It seems that our discussions this term have been born from the tensions between print vs. digital, single authorship vs. collaborative authorship, and the traditional, visible print editor vs. the more or less invisible community of digital editors/curators. We have largely been exposed to academics, such as Jerome McGann and Kathleen Fitzpatrick, who call for an overhaul of exactly how we conceive of authorship in the digital age. They call for more collaboration, for academics to communally create their work, and for these academics to acknowledge all the layers of authorship that go into the production of a text. Fitzpatrick and others also illuminate the fundamental faults of the modern conception of authorship in the wake of poststructuralist theory. If language itself is unoriginal, if the reader as opposed to the author now determines a text’s meaning(s), then how can we possibly still cling to the Romantic ideal of the original, singular, writer-genius? My answer is cynical and comes in light of the Humanities’ Panel discussion on 6 March 2014 at Ryerson University. We cling because, to some degree, we must.

During this panel, the academic experts—John Ralston Paul, Marianne Hirsch, and Stephen Slemon—were asked a question, regarding how academics should advise students on the economic viability of a humanities education. Their response, along with the York professor who posed the question, was to “embrace the unknown.” This answer was, for me, hard to swallow. I will be looking for work in a few months and this statement seemed like a way to avoid answering truthfully. It seemed patronizing to be honest: a nod from the ivory tower to the masses below, the masses planted firmly in reality. The panel academics have deservedly been very successful; however, they were beginning their careers before the age of digitization, before jobs in publishing and the arts became fundamentally transformed by the digital.  I was surprised that during this discussion the digital was not discussed pretty much at all. They seemed to take for granted the twitter feed projected onto the wall to their immediate left. It seemed like a pretty big oversight that they were discussing the future of humanities and careers in the humanities, but neglected to address the role of digitization in our present and future.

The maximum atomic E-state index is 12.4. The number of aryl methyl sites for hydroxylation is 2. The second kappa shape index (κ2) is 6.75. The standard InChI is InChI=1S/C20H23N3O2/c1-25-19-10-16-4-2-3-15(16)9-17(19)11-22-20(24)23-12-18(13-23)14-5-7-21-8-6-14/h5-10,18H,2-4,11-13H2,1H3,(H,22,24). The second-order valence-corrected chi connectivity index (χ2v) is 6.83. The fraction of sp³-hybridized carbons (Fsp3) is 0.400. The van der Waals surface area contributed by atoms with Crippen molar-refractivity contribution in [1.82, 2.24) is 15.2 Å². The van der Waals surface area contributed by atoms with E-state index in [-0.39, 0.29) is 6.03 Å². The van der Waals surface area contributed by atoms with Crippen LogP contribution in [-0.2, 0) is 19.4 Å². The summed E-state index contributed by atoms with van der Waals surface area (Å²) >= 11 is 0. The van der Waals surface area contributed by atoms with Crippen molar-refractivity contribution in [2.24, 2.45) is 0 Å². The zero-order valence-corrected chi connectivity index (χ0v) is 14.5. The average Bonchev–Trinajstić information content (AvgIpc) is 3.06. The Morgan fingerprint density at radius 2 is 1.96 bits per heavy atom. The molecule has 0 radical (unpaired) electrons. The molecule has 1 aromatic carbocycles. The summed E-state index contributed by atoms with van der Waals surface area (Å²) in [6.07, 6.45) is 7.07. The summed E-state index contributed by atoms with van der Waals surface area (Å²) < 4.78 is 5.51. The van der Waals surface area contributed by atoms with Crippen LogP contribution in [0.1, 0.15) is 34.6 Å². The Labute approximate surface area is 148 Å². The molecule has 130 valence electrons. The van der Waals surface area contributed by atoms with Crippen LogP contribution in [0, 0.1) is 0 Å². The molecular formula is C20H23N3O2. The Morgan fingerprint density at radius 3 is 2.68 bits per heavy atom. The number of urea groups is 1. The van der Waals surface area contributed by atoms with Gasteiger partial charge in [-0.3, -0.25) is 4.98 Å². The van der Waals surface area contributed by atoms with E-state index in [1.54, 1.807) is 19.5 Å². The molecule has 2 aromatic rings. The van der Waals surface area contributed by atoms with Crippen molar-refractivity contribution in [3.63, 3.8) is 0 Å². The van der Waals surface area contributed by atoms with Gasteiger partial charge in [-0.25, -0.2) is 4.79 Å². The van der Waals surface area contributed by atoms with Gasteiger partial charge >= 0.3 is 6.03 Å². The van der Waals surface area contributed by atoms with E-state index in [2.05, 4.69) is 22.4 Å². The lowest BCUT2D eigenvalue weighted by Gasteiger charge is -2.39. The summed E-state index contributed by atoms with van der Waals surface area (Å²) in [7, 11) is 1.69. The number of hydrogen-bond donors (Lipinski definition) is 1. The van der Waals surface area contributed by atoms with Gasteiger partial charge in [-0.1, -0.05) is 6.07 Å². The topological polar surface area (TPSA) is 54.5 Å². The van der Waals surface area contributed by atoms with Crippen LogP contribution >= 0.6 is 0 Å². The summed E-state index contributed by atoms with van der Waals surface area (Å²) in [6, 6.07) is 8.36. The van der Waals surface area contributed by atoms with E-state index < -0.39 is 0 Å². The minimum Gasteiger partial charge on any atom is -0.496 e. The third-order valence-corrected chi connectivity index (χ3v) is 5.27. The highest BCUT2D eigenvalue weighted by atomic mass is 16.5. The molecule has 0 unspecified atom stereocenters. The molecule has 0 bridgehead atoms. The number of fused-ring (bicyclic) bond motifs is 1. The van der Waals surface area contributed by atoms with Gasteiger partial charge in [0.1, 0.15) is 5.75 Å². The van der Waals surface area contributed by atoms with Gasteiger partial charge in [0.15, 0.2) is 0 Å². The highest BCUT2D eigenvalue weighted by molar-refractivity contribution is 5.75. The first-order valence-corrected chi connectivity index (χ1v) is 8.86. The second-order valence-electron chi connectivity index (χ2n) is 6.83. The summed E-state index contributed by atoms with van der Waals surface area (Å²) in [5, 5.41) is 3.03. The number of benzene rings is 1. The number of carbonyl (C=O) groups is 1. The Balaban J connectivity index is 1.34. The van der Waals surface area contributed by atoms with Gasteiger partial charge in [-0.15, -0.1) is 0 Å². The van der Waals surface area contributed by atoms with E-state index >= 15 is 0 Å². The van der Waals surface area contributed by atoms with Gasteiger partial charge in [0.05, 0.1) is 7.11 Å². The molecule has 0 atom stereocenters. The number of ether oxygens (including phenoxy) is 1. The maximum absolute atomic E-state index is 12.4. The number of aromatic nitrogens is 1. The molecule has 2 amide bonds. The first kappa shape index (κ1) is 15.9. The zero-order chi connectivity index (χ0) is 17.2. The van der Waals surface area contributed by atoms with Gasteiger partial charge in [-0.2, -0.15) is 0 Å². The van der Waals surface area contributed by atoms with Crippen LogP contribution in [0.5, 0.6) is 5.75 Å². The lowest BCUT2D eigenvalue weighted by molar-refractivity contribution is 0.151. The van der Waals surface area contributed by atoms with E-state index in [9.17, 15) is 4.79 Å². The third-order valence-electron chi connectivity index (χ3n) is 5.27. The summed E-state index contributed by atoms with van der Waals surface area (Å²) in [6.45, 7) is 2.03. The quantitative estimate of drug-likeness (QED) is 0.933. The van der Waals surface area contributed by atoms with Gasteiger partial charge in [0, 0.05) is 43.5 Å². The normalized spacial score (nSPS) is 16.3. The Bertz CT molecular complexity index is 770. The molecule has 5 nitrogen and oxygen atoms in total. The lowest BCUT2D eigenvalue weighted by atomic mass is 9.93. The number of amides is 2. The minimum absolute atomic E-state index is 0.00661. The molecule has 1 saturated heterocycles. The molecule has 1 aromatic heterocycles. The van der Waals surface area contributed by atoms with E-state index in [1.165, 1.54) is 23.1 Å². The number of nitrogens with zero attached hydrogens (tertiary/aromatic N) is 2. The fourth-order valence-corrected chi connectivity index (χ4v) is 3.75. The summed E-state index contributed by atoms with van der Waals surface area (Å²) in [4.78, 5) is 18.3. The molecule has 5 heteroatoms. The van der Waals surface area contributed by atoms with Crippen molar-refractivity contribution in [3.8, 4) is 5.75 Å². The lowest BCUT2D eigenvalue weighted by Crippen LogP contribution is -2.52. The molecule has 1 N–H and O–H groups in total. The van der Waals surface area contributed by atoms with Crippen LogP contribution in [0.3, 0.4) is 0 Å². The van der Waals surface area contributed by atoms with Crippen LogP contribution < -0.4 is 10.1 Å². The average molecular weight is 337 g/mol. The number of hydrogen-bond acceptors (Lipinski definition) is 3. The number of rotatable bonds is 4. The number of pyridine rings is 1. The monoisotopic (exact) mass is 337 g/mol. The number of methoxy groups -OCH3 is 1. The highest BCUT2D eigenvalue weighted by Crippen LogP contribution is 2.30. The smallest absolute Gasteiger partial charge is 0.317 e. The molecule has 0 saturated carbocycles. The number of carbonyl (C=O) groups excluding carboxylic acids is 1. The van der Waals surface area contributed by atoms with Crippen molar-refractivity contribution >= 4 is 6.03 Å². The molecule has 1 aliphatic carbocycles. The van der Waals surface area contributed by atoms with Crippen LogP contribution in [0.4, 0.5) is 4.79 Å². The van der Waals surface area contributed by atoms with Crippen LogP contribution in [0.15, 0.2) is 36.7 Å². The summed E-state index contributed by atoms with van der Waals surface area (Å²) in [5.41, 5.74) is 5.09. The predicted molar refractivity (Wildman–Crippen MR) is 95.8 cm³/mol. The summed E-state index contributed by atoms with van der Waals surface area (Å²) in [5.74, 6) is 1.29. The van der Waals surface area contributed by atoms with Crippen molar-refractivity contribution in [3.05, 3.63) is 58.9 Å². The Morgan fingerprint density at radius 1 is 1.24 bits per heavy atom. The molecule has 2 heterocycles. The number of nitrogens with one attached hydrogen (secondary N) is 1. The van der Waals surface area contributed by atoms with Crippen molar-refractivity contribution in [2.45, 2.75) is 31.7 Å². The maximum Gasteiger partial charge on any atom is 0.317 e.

Digitization has, and invariably will, continue to change not only how we conceive of authorship and the role of the editor but how these roles will play out professionally, both inside and outside of academia. In our wiki era, in our era of non-professional, unpaid reporters, it is scary, at least for me, to embrace a poststructuralist overhaul of authorship in the digital age. If the author really is dead, then how exactly am I going to make a living?

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5 Responses to Authorship

  1. margaret.milde says:

    Miso- I think you make valuable points here. I was at the same Humanities event and found it unnerving that the professionals, the people who we aspire to be like, didn’t have answers for us because, unlike us, they already have successful careers. I think the fact that we are currently learning about digitization is incredibly valuable, but we are the unfortunate generation that didn’t really start using the internet until we were tweens. Nobody was teaching us html in elementary school. I think that being a transitional group, whose education is so firmly rooted in the traditional, makes the concept of “author” or “academic” all the more daunting because we are clinging to a past that may have no place in our future.

  2. sydney.tyber says:

    margaret.milde and cleda.choi, I have to agree with both of you and briefly extend your concerns further: how can those of us who are educated in the “traditional” model (as you assert, margaret.milde), possibly compete with those who will be leaving school with more applicable degrees focused on transferable soft and hard skills, as well as more marketable transcripts? What does it mean that we are going on the job market with English degrees, while our peers are leaving the same institutions with Communications degrees? Non-academic, industry positions do not have an English department, but a Communications department – clearly the person with the latter degree will be more desirable, even if its just by the sheer rhetorical value of graduating with a degree whose title is congruous with the industry in which one wants to join. That being said, our training and ability to read, write, edit, speak, etc… is likely of the same calibre. Ultimately, is the illusion of applicability the key to success when leaving higher education? And as an extension of that, is that applicability housed in digital skills?

    • sarah.skrydstrup says:

      I agree with you Sydney. The idea that more practical degrees lead to practical job prospects appears to be completely logical. I think what needs to be done is to completely overhaul the educational system in a way that mixes both “academic” and practical skills. I don’t think we should do away with English degrees, but instead move away from the 100% traditional English program and move towards an English program that is rooted in tradition but looks to the future of digitization and moves along with this new industry that has been created. However, Sydney, it is important to realize our own discourse when using terms like “higher” education. We shouldn’t leave said “higher” education, but rather change our perception of education and free ourselves from imposing an arbitrary hierarchy when it comes to learning. All types of education should be seen as equal and I think this type of world view can revolutionize education and ultimately improve job prospects for all.

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